Kim et al. (Journal of the American Ceramic Society (2005), 88(12), 3311-3315) describe a process for producing microcellular mullite. The pores are produced by addition of crosslinked polymer beads having a size of 20 μm. Despite a high porosity of 40-70%, the ceramic materials have a relatively high strength of from 90 to 10 MPa. The high strength was explained by the presence of homogenously distributed spherical pores having a size of less than 20 μm. However, the pores are not explicitly isolated, so that an improvement compared to these materials is achievable. Furthermore, crosslinked polymer beads have the disadvantage that they can usually be removed incompletely only with difficulty. In addition, exclusively pressed lightweight materials are described by Kim et al. Refractory materials are not described. However, these or refractory lightweight materials have to meet quite different requirements in respect of strength and durability.

OBJECT

It was an object of the present invention to provide a novel process by means of which ceramic materials having an improved, compared to the prior art, combination of relative density and insulating properties can be produced.

A further object of the present invention was to provide a process by means of which both shaped and unshaped ceramic materials having improved properties can be produced.

In addition, it was an object of the invention to provide a process for producing dense refractory materials with reduction in the weight of the material, without impairing the use properties such as corrosion resistance and mechanical strength.

A parallel object was to provide a process for producing light thermally insulating materials, i.e. very light materials having an advantageous ratio of strength to porosity and improved corrosion resistance compared to the prior art.

In particular, it was an object of the invention to provide materials having an improved ratio of porosity and strength, compared to the prior art.

In addition, it was an object of the invention to provide a process for producing ceramic materials having improved corrosion resistance compared to the prior art.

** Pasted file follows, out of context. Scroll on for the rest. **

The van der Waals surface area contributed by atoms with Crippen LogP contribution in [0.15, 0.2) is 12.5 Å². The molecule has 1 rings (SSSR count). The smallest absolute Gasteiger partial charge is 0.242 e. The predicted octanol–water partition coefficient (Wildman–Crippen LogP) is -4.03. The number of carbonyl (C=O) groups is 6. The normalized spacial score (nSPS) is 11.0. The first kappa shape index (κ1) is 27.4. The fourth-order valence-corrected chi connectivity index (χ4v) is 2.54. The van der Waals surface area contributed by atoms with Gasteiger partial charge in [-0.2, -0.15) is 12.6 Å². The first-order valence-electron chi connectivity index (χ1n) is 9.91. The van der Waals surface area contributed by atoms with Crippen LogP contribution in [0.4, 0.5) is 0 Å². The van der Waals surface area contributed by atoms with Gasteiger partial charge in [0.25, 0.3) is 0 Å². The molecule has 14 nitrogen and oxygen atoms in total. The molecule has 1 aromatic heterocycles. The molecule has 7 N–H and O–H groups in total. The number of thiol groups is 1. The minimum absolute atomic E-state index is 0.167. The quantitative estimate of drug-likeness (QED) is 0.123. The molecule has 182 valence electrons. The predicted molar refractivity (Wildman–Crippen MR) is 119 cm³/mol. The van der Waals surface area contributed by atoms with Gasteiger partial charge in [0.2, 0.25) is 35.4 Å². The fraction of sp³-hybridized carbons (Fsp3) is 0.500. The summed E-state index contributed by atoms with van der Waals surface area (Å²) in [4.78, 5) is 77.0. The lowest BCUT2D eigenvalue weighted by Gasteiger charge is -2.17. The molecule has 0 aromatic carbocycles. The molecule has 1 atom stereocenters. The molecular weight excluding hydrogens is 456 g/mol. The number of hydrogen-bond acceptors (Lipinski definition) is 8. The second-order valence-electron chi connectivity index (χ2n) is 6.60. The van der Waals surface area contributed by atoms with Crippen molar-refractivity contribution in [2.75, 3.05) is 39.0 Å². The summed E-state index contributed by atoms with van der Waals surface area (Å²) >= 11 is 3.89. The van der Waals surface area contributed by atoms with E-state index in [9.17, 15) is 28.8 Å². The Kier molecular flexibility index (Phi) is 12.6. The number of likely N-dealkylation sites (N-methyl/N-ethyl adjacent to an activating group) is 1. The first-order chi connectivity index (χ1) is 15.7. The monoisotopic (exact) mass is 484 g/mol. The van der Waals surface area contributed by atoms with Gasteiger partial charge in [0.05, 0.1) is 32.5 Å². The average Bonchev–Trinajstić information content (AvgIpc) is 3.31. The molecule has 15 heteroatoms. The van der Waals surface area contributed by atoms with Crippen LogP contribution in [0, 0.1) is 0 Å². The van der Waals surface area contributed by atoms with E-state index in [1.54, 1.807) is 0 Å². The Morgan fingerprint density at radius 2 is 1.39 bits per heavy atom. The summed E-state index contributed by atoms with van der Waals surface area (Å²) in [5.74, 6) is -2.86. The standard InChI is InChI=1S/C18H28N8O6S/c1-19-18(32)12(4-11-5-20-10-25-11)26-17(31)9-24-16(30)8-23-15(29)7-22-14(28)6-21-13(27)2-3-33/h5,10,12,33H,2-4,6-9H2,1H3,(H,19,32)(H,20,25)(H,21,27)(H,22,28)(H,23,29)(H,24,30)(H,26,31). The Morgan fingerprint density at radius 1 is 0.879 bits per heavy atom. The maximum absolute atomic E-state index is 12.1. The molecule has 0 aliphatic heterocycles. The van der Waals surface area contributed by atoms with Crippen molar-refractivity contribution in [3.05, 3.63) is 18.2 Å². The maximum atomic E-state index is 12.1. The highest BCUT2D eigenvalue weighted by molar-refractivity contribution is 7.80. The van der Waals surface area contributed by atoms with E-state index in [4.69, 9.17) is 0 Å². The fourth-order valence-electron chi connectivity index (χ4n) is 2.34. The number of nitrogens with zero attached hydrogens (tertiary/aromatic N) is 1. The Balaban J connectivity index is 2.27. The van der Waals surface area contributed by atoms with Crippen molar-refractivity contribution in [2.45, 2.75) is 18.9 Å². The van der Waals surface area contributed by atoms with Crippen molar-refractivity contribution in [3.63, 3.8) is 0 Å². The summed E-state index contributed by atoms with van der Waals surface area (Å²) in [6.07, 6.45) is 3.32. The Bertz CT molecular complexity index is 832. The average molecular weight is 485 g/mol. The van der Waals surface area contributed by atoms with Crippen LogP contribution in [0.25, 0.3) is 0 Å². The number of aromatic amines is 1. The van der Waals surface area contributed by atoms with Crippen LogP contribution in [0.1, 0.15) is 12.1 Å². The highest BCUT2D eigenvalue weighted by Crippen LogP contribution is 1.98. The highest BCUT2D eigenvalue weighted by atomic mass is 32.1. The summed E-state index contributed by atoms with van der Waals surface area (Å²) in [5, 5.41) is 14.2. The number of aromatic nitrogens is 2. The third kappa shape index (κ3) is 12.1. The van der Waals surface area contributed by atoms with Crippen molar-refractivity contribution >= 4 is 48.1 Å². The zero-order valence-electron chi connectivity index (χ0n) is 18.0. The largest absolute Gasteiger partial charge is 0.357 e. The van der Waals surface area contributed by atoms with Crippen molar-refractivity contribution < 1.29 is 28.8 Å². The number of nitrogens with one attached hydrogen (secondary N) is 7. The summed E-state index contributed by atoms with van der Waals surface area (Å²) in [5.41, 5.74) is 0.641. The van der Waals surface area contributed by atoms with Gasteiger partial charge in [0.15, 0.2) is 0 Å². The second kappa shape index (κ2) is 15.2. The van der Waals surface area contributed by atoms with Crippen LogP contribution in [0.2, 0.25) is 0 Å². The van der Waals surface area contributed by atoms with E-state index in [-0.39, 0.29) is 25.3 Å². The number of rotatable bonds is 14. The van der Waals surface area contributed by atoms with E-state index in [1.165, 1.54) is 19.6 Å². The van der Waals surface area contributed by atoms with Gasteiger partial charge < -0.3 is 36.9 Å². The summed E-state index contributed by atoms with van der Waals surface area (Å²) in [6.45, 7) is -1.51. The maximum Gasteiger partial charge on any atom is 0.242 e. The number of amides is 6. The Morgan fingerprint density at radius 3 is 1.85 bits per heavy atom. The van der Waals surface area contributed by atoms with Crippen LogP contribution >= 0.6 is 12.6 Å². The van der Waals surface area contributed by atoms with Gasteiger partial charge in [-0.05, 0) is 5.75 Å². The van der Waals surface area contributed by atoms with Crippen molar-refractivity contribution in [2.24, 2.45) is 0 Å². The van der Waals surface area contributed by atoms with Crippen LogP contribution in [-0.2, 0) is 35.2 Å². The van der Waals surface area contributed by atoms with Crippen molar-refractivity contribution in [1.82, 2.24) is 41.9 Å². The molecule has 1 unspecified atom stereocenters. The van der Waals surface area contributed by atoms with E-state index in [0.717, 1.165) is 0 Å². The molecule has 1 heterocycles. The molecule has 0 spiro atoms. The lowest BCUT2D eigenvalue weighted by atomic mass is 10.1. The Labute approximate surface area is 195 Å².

In addition, it was an object of the invention to develop a process for producing ceramic materials which allow better thermal insulation.

It was also an object of the invention for the ceramic materials produced by the process to have few or no black cores after burning out and for the burning-out operation to be able to be carried out simply or even simpler than in the prior art.

Further objects which are not explicitly mentioned can be derived from the overall context of the following description, claims and examples.

ACHIEVEMENT OF THE OBJECTS

The objects are achieved by provision of a novel process for pore formation in ceramics, in particular in shaped and unshaped ceramic materials, by use of novel additives which can be burnt out in the ceramic raw composition. These additives which can be burnt out are spherical polymer particles, preferably thermoplastic, spherical polymer particles. In the present context, thermoplastic means not crosslinked.

The polymer particles used according to the invention are composed of a polymer which has a ceiling temperature of less than 250° C. and a diameter in the range from 0.1 μm to 3 mm, preferably from 5 μm to 3 mm, particularly preferably from 10 μm to 1 mm and very particularly preferably from 15 μm to 200 μm. Here, the range from 0.1 μm to <5 μm forms alternative and technically equally attractive nanopores. In addition, the particle size distribution of the polymer particles is in the range from 0.5 to 2.0, preferably from 0.7 to 1.5. This ceramic raw composition is, according to the invention, burnt out at a temperature which is at least 200° C. above the ceiling temperature of the polymer.